World-renowned political dissident, linguist, author and MIT Professor Noam Chomsky traveled to Japan last week ahead of the three-year anniversary of the Fukushima crisis. Chomsky, now 85 years old, met with Fukushima survivors, including families who evacuated the area after the meltdown. "[It’s] particularly horrifying that this is happening in Japan with its unique, horrendous experiences with the impact of nuclear explosions, which we don’t have to discuss," Chomsky says. "And it’s particularly horrifying when happening to children — but unfortunately, this is what happens all the time."

Chomsky also addresses the radioactive contamination of Iraq due to the U.S. military's use of depleted uranium weapons, as well as the lingering health impacts from the Vietnam War due to the U.S. military's use of chemical poisons there.

Monday
Mar102014

Scientists: Test West Coast for Fukushima Radiation

As reported by USA Today, calls are growing for the U.S. federal government to test the Pacific Ocean for Fukushima fallout. Varying models predict Fukushima radioactive contamination plumes in the sea will arrive at the West Coast of North America this summer at the latest, or as early as next month.

A report presented last week at a conference of the American Geophysical Union's Ocean Sciences Section showed that some Cesium-134 has already has arrived in Canada, in the Gulf of Alaska area.

Ken Buesseler, a chemical oceanographer based at the Woods Hole Oceanographic Institution, reports that Cesium-134 serves as a fingerprint for Fukushima.

"The models show it will reach north of Seattle first, then move down the coast," Buesseler said.

Although Buesseler is calling for more federal involvement, he's also taking matters into his own hands. He's launched "How Radioactive Is Our Ocean?" The project will use crowd-sourced money and volunteers to collect water samples along the Pacific Coast, to be shipped across the country to be analyzed.

Similarly, Cal State Long Beach marine biologist Steven Manley has launched "Kelp Watch 2014," which will partner with other organizations to monitor kelp all along the West Coast for Fukushima radiation.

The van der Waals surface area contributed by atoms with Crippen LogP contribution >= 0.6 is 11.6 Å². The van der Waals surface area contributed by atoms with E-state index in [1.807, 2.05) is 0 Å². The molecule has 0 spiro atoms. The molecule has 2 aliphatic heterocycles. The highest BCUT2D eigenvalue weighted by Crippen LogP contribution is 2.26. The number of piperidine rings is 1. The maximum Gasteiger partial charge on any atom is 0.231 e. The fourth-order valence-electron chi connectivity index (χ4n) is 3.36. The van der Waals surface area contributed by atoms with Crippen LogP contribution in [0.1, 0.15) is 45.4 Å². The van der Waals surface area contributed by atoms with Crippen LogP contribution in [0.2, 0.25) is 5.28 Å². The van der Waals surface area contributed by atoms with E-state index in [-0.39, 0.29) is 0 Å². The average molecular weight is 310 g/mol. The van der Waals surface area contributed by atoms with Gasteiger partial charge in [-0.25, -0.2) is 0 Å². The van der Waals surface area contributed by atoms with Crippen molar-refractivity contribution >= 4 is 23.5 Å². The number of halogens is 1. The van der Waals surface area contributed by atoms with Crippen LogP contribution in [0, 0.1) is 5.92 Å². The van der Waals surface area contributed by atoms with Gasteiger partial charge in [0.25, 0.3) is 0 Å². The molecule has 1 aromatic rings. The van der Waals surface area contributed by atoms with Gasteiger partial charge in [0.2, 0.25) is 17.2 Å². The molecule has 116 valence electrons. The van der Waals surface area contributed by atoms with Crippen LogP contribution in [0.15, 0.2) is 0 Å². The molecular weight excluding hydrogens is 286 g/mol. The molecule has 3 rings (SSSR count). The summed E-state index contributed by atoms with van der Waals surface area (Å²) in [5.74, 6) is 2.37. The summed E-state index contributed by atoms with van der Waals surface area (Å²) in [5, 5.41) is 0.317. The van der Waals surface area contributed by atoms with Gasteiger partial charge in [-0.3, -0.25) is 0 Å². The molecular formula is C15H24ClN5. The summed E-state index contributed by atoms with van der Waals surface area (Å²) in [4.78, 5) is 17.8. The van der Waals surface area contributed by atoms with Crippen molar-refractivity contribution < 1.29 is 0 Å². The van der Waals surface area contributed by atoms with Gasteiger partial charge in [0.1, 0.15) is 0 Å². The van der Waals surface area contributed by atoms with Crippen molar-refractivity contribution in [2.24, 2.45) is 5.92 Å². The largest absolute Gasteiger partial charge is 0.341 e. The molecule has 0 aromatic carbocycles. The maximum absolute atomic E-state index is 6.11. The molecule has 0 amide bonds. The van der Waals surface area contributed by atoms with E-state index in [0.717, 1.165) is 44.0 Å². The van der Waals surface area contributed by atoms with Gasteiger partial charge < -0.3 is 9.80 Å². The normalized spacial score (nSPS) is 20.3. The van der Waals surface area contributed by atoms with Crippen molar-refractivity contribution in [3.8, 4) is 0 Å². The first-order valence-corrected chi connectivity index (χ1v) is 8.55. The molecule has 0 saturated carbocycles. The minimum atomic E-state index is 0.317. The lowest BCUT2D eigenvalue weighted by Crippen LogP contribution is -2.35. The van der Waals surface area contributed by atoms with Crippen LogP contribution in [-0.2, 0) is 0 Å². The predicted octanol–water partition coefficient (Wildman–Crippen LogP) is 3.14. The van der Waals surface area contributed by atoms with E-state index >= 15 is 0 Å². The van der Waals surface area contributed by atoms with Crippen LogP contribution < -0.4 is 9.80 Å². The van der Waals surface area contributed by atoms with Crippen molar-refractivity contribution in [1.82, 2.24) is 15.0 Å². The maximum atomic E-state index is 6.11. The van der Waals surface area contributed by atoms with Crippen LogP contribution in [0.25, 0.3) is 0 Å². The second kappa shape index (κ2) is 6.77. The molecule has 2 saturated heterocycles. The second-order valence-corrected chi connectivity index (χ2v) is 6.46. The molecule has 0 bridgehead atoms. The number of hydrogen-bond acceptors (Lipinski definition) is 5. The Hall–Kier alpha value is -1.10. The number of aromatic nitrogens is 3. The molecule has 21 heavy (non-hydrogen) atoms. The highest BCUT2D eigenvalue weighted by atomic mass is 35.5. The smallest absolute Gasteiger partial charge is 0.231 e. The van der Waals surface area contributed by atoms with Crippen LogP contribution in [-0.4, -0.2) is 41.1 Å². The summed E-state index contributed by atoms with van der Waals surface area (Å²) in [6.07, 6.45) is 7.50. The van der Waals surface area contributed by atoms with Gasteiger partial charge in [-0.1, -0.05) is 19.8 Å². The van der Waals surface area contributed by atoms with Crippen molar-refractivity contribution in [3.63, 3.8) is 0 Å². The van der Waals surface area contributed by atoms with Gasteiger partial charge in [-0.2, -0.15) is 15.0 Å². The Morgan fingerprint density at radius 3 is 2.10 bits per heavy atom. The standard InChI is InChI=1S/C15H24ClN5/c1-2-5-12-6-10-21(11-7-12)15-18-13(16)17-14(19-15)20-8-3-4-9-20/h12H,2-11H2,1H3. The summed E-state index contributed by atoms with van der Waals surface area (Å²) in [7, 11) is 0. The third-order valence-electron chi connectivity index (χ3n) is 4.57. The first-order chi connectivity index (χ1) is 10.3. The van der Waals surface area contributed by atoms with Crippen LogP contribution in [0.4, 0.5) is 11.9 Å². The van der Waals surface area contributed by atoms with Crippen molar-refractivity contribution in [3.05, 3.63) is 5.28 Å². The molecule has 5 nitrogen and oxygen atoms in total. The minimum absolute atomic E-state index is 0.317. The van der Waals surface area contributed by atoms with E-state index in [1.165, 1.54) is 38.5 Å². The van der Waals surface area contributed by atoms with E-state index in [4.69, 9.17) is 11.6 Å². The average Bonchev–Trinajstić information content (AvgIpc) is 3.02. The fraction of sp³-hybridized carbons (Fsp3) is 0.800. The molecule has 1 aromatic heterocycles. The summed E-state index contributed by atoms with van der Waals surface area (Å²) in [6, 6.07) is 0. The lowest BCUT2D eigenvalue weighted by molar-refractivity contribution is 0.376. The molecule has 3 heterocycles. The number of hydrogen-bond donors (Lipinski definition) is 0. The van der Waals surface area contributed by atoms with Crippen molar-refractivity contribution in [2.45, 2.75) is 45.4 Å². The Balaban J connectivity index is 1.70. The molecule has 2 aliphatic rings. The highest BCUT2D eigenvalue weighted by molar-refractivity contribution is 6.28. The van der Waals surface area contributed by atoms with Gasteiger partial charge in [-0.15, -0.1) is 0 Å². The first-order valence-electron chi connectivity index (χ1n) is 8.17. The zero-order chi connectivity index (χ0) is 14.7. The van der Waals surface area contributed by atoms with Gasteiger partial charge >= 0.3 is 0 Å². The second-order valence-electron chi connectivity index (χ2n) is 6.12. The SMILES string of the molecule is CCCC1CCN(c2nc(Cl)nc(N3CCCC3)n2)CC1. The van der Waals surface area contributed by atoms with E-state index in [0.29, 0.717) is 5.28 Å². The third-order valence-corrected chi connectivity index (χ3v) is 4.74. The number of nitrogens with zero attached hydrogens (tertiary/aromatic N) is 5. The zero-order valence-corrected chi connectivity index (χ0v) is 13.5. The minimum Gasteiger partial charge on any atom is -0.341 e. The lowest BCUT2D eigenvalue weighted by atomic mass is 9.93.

Oregon state park rangers take quarterly ocean water samples to test for radioactivity, according to the article. Their program began in April 2012, tied to monitoring for Japanese tsunami debris washing up on shore.

California also monitors ocean radioactivity near the sole remaining operating nuclear power plant in the state, Diablo Canyon.

The article reports Buesseler saying that current models predict that the radiation will be at extremely low levels that won't harm humans or the environment.

However, this does not comport with the affirmations of the U.S. National Academy of Sciences (NAS), in multiple reports over decades, that any exposure to ionizing radioactivity, no matter how low the dose, still carries a health risk for cancer. NAS has found that the higher the exposure, the higher the risk of cancer, but there is no threshold below which a radioactive exposure can be called "safe." NAS also has found that these health risks for cancer from ionizinig radioactivity accumulate over a lifetime of exposures.

Friday
Mar072014

EPA: Should 1977 radiation standards be revised? Comments needed

The EPA is considering revising its limits for radiation releases and doses to the public from normal operation of nuclear power and other uranium facilities. In the Advanced Notice of Proposed Rulemaking (ANPR), EPA makes clear that it is not proposing any changes currently but is gathering information and comments. It is hosting a series of informational webinars (scroll to bottom), the next of which is March 19, 2014 at 1pm EST (click to register). Scroll down for full webinar announcement from EPA. Watch this page for reminders, updates, and comments as they become available.